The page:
AW: Efail or OpenPGP is safer than S/MIME
Roman.Fiedler at ait.ac.at
Thu May 17 13:40:41 CEST 2018
> Von: Gnupg-users [mailto:gnupg-users-bounces at gnupg.org] Im Auftrag von
> > On 17 May 2018, at 11:50, Patrick Brunschwig <patrick at enigmail.net>
> >> On 17.05.18 10:07, Werner Koch wrote:
> >> On Thu, 17 May 2018 08:59, patrick at enigmail.net said:
> >>> Within 12 hours after the release I got 5 bug reports/support requests
> >> Kudos to Enigmail for acting as our guinea pig. I implemented the same
> >> thing in GPGME this morning (see my mail to enigmail users).
> >> What shall we do now? Provide a separate tool to decrypt and clean HTML
> >> messages or add a tool to Enigmail to do just this?
> > Good question... Thunderbird is working on fixing the HTML display
> > issue. But I think we should really start enforcing users to enable MDC.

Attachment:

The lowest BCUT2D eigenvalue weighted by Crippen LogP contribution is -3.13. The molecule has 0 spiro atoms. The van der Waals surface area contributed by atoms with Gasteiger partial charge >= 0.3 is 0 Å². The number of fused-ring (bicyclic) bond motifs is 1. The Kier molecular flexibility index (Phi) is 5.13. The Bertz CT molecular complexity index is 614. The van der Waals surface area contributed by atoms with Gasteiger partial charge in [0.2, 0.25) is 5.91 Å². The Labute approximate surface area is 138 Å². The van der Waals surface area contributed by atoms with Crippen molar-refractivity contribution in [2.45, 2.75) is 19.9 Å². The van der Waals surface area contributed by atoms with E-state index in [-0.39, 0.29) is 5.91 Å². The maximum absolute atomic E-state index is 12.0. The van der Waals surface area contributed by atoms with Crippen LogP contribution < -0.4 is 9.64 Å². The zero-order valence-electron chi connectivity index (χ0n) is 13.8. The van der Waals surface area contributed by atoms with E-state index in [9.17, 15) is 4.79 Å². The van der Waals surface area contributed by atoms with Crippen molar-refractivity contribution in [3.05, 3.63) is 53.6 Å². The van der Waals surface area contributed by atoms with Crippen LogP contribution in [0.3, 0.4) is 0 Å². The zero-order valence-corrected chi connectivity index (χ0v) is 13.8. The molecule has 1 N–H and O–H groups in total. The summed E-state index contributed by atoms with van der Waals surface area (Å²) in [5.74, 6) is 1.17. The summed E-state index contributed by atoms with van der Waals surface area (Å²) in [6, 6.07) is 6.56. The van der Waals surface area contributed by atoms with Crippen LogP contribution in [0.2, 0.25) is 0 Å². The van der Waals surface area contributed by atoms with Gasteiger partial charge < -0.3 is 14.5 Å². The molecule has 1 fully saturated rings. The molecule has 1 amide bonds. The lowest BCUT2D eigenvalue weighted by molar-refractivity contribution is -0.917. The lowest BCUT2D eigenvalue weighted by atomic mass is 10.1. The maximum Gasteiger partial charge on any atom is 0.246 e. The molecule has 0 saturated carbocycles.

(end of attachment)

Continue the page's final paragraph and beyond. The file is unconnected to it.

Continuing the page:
> > I therefore would prefer keeping the barrier high. In any case, this is
> > nothing that I could implement with a week or two.
> I agree, while it would be easy for the users to have a magic button in
> enigmail, this isn’t something we should be encouraging users to use on a
> regular basis.
> IMO a better solution would be a standalone tool that you could point at a
> local Maildir and tell it to clean and re-encrypt anything it finds that is bad (for
> a given value of “bad”), and save it to a new Maildir, perhaps with an
> attachment explaining what was done. This would of course invalidate any
> signatures on the re-encrypted data, but that’s OK for the use case. It should
> not be an in-place update, nor should it work over e.g. IMAP because that
> would a) encourage people to run it in a cronjob and b) destroy the originals,
> which may be a deal breaker for archival purposes.
Sounds nice. Maybe if you combine it with the suggestions from https://lists.gnupg.org/pipermail/gnupg-users/2018-May/060362.html (and perhaps improve my proposal, as a first guess usually cannot be the best), you could kill two birds with one stone. Hence you also could have a shorter path to get rid of old ciphers, MDCs and other backward compatibility stuff, thus increasing security and speeding up development.
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